Here's some potentially VERY good economic news that was lost amid the weekend news flurry.  Those…
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Some Potentially VERY Good Economic News

Here's some potentially VERY good economic news that was lost amid the weekend news flurry.  Those with "skin in the game," and who likely possess the best perspective, are betting heavily on an upturn, as highlighted by Friday's Wall Street Journal:

Corporate insiders are buying stock in their own companies at a pact not seen in years, a sign they are betting on a rebound after a coronavirus-induced rout.  More than 2,800 executives and directors have purchased nearly $1.19 billion in company stock since the beginning of March.  That's the third-highest level on both an individual and dollar basis since 1988, according to the Washington Service, which provides data analytics about trading activity by insiders."

Here's why that's important:

Because insiders typically know the…[more]

March 30, 2020 • 11:02 am

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Four Years In, the Obama "Recovery" Remains the Weakest in History Print
By Timothy H. Lee
Thursday, June 06 2013
By the numbers, what we're enduring constitutes the single most dismal recovery of the 11 recessions since World War II.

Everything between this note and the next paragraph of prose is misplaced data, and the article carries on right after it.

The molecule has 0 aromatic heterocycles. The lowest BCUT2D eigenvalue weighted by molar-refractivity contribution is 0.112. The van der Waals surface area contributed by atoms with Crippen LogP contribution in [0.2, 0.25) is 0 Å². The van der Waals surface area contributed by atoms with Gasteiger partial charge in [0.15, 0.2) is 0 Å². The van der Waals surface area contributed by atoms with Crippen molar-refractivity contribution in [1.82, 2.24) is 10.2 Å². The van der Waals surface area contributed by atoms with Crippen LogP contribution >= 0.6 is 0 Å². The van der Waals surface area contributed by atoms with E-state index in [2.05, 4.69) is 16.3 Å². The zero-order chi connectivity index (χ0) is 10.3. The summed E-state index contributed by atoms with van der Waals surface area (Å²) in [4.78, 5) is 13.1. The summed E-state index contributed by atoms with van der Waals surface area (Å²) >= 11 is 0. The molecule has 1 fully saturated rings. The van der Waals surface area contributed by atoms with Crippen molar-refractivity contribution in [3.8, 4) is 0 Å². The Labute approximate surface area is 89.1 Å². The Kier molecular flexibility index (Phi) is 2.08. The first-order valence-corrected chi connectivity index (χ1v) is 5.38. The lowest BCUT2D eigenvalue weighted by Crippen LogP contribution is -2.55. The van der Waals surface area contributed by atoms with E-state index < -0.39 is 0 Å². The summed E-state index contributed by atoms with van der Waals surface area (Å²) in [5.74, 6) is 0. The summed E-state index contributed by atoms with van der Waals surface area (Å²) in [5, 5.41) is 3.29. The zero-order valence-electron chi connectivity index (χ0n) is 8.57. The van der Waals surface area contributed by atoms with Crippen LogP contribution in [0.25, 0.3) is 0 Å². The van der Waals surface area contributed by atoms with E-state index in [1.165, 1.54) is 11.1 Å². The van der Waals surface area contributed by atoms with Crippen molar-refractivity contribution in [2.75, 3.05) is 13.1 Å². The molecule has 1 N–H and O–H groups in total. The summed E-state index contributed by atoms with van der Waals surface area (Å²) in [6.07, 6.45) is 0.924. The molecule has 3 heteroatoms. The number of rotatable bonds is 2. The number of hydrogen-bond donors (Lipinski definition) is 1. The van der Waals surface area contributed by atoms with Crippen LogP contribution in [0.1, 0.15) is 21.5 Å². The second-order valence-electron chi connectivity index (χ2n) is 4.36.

Four wearisome years ago this month, June 2009, the last recession officially ended. 

To put that into perspective, the first iPad didn’t appear on shelves for another year.  

That four-year anniversary will come as a surprise to most Americans, because what we’re enduring isn’t much of a recovery.  To wit, an NBC News/Wall Street Journal survey released this week shows that almost 60% of Americans believe our economy remains in recession. 

One can hardly blame them for maintaining that belief, of course.  By the numbers, what we’re enduring constitutes the single most dismal recovery of the 11 recessions since World War II.  Over that seven-decade period, U.S. economic growth has averaged 3.2% annually.  That average spans both expansionary and recessionary periods, but growth following recessions naturally tends to be higher due to the “springback” effect.  In other words, we should now be experiencing higher growth right now, not lower growth.  Yet during the past four years, growth has only averaged 2.1%, more than a full percentage point below our historical norm. 

Making matters worse, we’re actually losing steam rather than accelerating.  In 2010 and again in 2011, gross domestic product (GDP) grew 2.4%, but that rate slowed to just 1.5% in 2012.  And just this week, we received ominous news from the Institute for Supply Management’s official monthly manufacturing index.  The nation’s manufacturing sector shrank for the first time since November 2012, and plummeted to its lowest rate in over four years. 

Our employment picture remains just as dismal.  The civilian labor force participation rate has fallen to a 30-year low of 63.3%, which looks even worse when one considers that women were less likely to participate in the workforce back then.  And in the 11 post-war recoveries, it has taken an average of just 24 months to return to pre-recession employment levels.  Today, however, we remain 3 million jobs underwater some 48 months later.  As former Council of Economic Advisers Chairman Edward Lazear observed: